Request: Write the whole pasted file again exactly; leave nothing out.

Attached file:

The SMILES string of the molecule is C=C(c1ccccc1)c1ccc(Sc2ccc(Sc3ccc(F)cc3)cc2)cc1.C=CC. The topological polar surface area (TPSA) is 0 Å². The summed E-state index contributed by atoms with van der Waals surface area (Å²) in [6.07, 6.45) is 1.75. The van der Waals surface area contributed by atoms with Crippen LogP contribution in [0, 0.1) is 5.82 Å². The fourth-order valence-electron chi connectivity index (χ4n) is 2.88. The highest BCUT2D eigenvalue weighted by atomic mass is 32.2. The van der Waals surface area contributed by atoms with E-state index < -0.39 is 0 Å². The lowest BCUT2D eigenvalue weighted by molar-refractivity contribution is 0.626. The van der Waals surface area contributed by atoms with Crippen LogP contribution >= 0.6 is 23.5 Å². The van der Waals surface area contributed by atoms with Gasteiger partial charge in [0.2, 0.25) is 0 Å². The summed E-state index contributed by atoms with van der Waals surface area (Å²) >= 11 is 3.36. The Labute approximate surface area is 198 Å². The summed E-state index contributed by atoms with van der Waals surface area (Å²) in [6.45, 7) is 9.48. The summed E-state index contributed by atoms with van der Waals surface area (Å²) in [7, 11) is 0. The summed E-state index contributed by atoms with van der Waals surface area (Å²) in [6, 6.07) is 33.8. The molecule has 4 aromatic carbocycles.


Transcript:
The SMILES string of the molecule is C=C(c1ccccc1)c1ccc(Sc2ccc(Sc3ccc(F)cc3)cc2)cc1.C=CC. The topological polar surface area (TPSA) is 0 Å². The summed E-state index contributed by atoms with van der Waals surface area (Å²) in [6.07, 6.45) is 1.75. The van der Waals surface area contributed by atoms with Crippen LogP contribution in [0, 0.1) is 5.82 Å². The fourth-order valence-electron chi connectivity index (χ4n) is 2.88. The highest BCUT2D eigenvalue weighted by atomic mass is 32.2. The van der Waals surface area contributed by atoms with E-state index < -0.39 is 0 Å². The lowest BCUT2D eigenvalue weighted by molar-refractivity contribution is 0.626. The van der Waals surface area contributed by atoms with Crippen LogP contribution >= 0.6 is 23.5 Å². The van der Waals surface area contributed by atoms with Gasteiger partial charge in [0.2, 0.25) is 0 Å². The summed E-state index contributed by atoms with van der Waals surface area (Å²) >= 11 is 3.36. The Labute approximate surface area is 198 Å². The summed E-state index contributed by atoms with van der Waals surface area (Å²) in [6.45, 7) is 9.48. The summed E-state index contributed by atoms with van der Waals surface area (Å²) in [7, 11) is 0. The summed E-state index contributed by atoms with van der Waals surface area (Å²) in [6, 6.07) is 33.8. The molecule has 4 aromatic carbocycles.